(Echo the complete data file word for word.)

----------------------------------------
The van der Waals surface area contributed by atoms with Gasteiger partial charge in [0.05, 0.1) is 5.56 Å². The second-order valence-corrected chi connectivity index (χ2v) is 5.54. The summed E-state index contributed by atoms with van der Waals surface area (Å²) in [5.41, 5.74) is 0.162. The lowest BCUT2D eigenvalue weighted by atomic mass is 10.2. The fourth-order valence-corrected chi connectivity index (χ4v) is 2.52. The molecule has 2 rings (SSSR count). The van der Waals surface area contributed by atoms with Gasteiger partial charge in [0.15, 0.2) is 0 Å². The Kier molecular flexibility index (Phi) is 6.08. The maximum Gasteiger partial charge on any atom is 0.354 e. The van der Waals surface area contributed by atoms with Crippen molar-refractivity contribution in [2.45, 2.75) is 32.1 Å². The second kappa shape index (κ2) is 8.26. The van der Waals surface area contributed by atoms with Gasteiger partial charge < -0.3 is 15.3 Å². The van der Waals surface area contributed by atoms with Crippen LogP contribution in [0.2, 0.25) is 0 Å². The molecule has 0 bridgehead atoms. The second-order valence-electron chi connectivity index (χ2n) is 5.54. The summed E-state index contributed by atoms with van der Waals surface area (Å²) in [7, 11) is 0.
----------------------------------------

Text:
The van der Waals surface area contributed by atoms with Gasteiger partial charge in [0.05, 0.1) is 5.56 Å². The second-order valence-corrected chi connectivity index (χ2v) is 5.54. The summed E-state index contributed by atoms with van der Waals surface area (Å²) in [5.41, 5.74) is 0.162. The lowest BCUT2D eigenvalue weighted by atomic mass is 10.2. The fourth-order valence-corrected chi connectivity index (χ4v) is 2.52. The molecule has 2 rings (SSSR count). The van der Waals surface area contributed by atoms with Gasteiger partial charge in [0.15, 0.2) is 0 Å². The Kier molecular flexibility index (Phi) is 6.08. The maximum Gasteiger partial charge on any atom is 0.354 e. The van der Waals surface area contributed by atoms with Crippen molar-refractivity contribution in [2.45, 2.75) is 32.1 Å². The second kappa shape index (κ2) is 8.26. The van der Waals surface area contributed by atoms with Gasteiger partial charge < -0.3 is 15.3 Å². The van der Waals surface area contributed by atoms with Crippen LogP contribution in [0.2, 0.25) is 0 Å². The molecule has 0 bridgehead atoms. The second-order valence-electron chi connectivity index (χ2n) is 5.54. The summed E-state index contributed by atoms with van der Waals surface area (Å²) in [7, 11) is 0.